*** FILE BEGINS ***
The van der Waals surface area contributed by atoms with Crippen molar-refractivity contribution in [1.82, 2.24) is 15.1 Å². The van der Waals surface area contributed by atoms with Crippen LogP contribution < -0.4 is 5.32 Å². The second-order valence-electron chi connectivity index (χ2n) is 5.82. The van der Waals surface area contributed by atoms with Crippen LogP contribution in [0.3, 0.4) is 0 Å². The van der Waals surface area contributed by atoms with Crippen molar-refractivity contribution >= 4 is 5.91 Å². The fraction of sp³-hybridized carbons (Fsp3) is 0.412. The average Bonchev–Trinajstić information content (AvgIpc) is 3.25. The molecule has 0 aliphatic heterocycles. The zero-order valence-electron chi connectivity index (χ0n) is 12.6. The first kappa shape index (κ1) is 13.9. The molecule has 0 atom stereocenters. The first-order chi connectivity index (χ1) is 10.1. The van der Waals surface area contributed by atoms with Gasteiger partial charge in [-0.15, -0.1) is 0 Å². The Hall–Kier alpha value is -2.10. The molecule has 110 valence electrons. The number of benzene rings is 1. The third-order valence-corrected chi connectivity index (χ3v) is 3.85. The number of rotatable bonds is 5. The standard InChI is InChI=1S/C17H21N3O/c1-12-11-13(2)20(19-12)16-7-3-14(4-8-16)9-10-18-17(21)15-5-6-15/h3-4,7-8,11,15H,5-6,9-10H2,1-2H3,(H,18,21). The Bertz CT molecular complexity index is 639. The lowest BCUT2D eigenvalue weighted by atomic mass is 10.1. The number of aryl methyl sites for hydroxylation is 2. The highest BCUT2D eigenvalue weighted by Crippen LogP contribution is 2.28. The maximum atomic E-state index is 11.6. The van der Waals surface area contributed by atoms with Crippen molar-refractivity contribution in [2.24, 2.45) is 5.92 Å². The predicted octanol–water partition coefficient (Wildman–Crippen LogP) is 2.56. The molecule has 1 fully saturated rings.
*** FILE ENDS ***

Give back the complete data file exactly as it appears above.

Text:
The van der Waals surface area contributed by atoms with Crippen molar-refractivity contribution in [1.82, 2.24) is 15.1 Å². The van der Waals surface area contributed by atoms with Crippen LogP contribution < -0.4 is 5.32 Å². The second-order valence-electron chi connectivity index (χ2n) is 5.82. The van der Waals surface area contributed by atoms with Crippen LogP contribution in [0.3, 0.4) is 0 Å². The van der Waals surface area contributed by atoms with Crippen molar-refractivity contribution >= 4 is 5.91 Å². The fraction of sp³-hybridized carbons (Fsp3) is 0.412. The average Bonchev–Trinajstić information content (AvgIpc) is 3.25. The molecule has 0 aliphatic heterocycles. The zero-order valence-electron chi connectivity index (χ0n) is 12.6. The first kappa shape index (κ1) is 13.9. The molecule has 0 atom stereocenters. The first-order chi connectivity index (χ1) is 10.1. The van der Waals surface area contributed by atoms with Gasteiger partial charge in [-0.15, -0.1) is 0 Å². The Hall–Kier alpha value is -2.10. The molecule has 110 valence electrons. The number of benzene rings is 1. The third-order valence-corrected chi connectivity index (χ3v) is 3.85. The number of rotatable bonds is 5. The standard InChI is InChI=1S/C17H21N3O/c1-12-11-13(2)20(19-12)16-7-3-14(4-8-16)9-10-18-17(21)15-5-6-15/h3-4,7-8,11,15H,5-6,9-10H2,1-2H3,(H,18,21). The Bertz CT molecular complexity index is 639. The lowest BCUT2D eigenvalue weighted by atomic mass is 10.1. The number of aryl methyl sites for hydroxylation is 2. The highest BCUT2D eigenvalue weighted by Crippen LogP contribution is 2.28. The maximum atomic E-state index is 11.6. The van der Waals surface area contributed by atoms with Crippen molar-refractivity contribution in [2.24, 2.45) is 5.92 Å². The predicted octanol–water partition coefficient (Wildman–Crippen LogP) is 2.56. The molecule has 1 fully saturated rings.